May 7, 2019 | Policy Brief

Iran Faces Difficult Choice After U.S. Narrows Nuclear Sanctions Waivers

May 7, 2019 | Policy Brief

Iran Faces Difficult Choice After U.S. Narrows Nuclear Sanctions Waivers

The U.S. government on Friday renewed only five out of the seven nuclear sanctions waivers that allow other parties to the nuclear deal with Iran to pursue civilian nuclear cooperation projects. By revoking the waivers that enabled Iran to ship abroad excess supplies of enriched uranium and heavy water, the U.S. has confronted Iran with a difficult choice regarding whether it should continue to comply with certain key terms of the deal.

Under the terms of what is formally known as the Joint Comprehensive Plan of Action (JCPOA), Iran may stockpile no more than 300 kilograms of low-enriched uranium (LEU), i.e. uranium hexafluoride enriched up to a 3.67 percent concentration of the U-235 isotope, and no more than 130 metric tons of heavy water. Thanks to a waiver that allowed it to export excess LEU to Russia, Iran maintained the option to continue enriching uranium under the JCPOA. A waiver also enabled Iran to ship excess heavy water to Oman for storage, from where it could be sold to foreign customers.

By revoking the waivers, the U.S. is pressuring Iran to stop the production of LEU and heavy water. Currently, there is an oversupply of LEU and heavy water in the global marketplace, which means that Iran would be unlikely to find customers even if it were allowed to export these items.

With regard to LEU, Iran has several months before it needs to make a decision on whether to continue enrichment. According to the latest International Atomic Energy Agency (IAEA) report, Iran’s total inventory of LEU was only about four-fifths of the permitted amount and growing by only several kilograms per month. Thus, Iran can continue to enrich for several months before approaching the cap set by the JCPOA.

At that point, Iran could stop observing the JCPOA’s 300-kilogram limit on LEU. Iran could simply pass this quantitative limit or even start to enrich uranium to higher levels (e.g. to a 20 percent concentration of the U-235 isotope), as it has done in the past. As part of this approach, Iran may trigger the JCPOA’s dispute resolution mechanism, claiming that the other parties to the deal have failed to ensure Iran can produce LEU. The U.S. would presumably block this complaint when it reaches the UN Security Council, yet the JCPOA permits a frustrated complainant to stop abiding by the deal “in whole or in part.” In this manner, Iran could build a case that its violation is justified.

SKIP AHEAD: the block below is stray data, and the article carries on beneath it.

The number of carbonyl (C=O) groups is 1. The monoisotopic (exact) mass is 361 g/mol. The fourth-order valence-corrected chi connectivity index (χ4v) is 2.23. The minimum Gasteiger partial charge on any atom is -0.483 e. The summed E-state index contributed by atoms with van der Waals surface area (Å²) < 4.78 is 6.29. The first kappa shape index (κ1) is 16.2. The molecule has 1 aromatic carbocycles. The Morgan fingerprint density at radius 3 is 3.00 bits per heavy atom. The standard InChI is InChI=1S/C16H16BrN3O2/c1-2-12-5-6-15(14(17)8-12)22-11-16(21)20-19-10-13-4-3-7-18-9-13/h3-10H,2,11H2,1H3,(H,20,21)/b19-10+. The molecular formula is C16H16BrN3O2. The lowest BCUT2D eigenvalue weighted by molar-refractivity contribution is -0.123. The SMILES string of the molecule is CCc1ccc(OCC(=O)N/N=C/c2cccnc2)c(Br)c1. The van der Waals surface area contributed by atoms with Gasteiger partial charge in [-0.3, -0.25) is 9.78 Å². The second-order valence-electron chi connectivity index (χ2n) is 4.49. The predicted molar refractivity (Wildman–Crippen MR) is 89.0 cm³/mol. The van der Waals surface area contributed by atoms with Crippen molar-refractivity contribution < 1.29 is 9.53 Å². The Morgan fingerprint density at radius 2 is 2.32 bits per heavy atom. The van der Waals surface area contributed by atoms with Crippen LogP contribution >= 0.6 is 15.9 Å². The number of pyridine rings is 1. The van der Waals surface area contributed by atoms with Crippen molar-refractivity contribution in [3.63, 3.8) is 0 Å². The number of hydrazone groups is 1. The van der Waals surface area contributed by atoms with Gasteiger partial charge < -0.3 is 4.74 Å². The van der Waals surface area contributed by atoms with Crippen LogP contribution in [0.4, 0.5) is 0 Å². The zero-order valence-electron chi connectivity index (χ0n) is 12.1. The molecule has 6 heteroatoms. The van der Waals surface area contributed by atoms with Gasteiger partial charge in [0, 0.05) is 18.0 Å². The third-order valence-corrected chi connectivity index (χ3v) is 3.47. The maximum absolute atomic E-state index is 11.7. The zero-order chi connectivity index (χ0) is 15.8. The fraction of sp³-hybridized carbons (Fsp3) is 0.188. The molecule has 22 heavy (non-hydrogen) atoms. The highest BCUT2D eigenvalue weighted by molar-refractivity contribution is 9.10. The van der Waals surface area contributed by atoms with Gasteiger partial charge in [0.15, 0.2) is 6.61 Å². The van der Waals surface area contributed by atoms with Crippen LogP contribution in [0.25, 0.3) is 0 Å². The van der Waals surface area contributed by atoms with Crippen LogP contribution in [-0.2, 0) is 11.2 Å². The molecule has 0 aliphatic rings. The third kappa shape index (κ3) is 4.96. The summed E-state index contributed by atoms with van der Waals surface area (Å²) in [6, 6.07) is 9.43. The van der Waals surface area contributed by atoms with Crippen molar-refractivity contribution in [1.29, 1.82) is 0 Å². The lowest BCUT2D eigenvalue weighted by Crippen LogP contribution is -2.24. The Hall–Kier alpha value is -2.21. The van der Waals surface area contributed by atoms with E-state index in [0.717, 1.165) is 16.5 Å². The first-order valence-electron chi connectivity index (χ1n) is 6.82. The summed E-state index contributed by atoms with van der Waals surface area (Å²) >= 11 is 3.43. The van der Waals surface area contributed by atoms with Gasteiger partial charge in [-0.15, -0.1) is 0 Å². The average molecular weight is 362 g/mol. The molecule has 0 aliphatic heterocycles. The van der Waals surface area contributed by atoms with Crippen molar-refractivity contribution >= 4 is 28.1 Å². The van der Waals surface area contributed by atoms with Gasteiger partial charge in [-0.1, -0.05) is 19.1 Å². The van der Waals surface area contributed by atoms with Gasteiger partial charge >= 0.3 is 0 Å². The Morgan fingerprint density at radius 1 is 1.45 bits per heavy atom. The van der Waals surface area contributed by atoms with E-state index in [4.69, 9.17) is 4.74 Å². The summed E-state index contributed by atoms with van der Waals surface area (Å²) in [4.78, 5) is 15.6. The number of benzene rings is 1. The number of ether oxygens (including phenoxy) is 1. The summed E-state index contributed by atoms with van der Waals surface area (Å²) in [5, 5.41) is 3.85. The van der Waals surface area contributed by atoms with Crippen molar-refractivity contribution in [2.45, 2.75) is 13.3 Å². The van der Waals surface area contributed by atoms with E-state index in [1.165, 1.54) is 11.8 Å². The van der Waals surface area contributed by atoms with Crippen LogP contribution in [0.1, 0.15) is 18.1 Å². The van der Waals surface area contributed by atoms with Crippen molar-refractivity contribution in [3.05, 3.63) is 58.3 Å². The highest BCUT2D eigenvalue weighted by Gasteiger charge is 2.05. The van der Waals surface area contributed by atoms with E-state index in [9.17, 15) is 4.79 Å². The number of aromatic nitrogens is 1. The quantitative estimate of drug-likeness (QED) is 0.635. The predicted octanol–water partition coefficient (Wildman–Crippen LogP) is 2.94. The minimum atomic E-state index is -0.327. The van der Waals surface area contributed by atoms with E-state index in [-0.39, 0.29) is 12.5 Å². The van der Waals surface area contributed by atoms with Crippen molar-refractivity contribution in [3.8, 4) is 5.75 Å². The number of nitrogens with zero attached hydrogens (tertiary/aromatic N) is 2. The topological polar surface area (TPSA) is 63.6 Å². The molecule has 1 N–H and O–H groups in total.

With regard to heavy water, Iran faces a similar choice, but has less time to decide. The latest IAEA inventory showed it having 124.8 metric tons, so it will reach the 130 metric ton limit soon if its production continues. Iran could stop production, but this would amount to surrendering a key concession made by the JCPOA – and one that shows why the deal was flawed from a nonproliferation perspective. Alternately, Iran could continue production while triggering the dispute resolution mechanism. Iran would likely have to store the excess heavy water at home, since Oman is unlikely to welcome it in the absence of a sanctions waiver.

If Iran chooses to violate its JCPOA commitments, some European parties to the deal may voice displeasure, but ultimately accept the violations de facto rather than risk the complete implosion of the deal. Others may seek to hold Iran to its caps. Iran may also seek to dampen the European response by stressing that its retaliatory measures do not violate either its Comprehensive Safeguards Agreement or the Additional Protocol, but only the JCPOA. In that vein, Iran may also restrict IAEA monitoring of its uranium mining and centrifuge manufacturing facilities, which would breach the JCPOA but not those other agreements.

Ignoring such violations would be a risky approach from a nonproliferation perspective, since a growing LEU stockpile would reduce the “breakout time” Iran needs to produce a nuclear weapon. Given that the international community has only a partial picture of Iran’s current weapons design and manufacturing capabilities, allowing Iran’s breakout time to diminish would be especially dangerous. To avoid walking down this slippery slope, the parties to the JCPOA should not tolerate any violations by Iran.

Olli Heinonen is a senior advisor on science and nonproliferation at the Foundation for Defense of Democracies (FDD), where he also contributes to FDD’s Center on Economic and Financial Power (CEFP). Follow FDD on Twitter @FDD and @FDD_CEFP. FDD is a Washington, DC-based, nonpartisan research institute focusing on national security and foreign policy.


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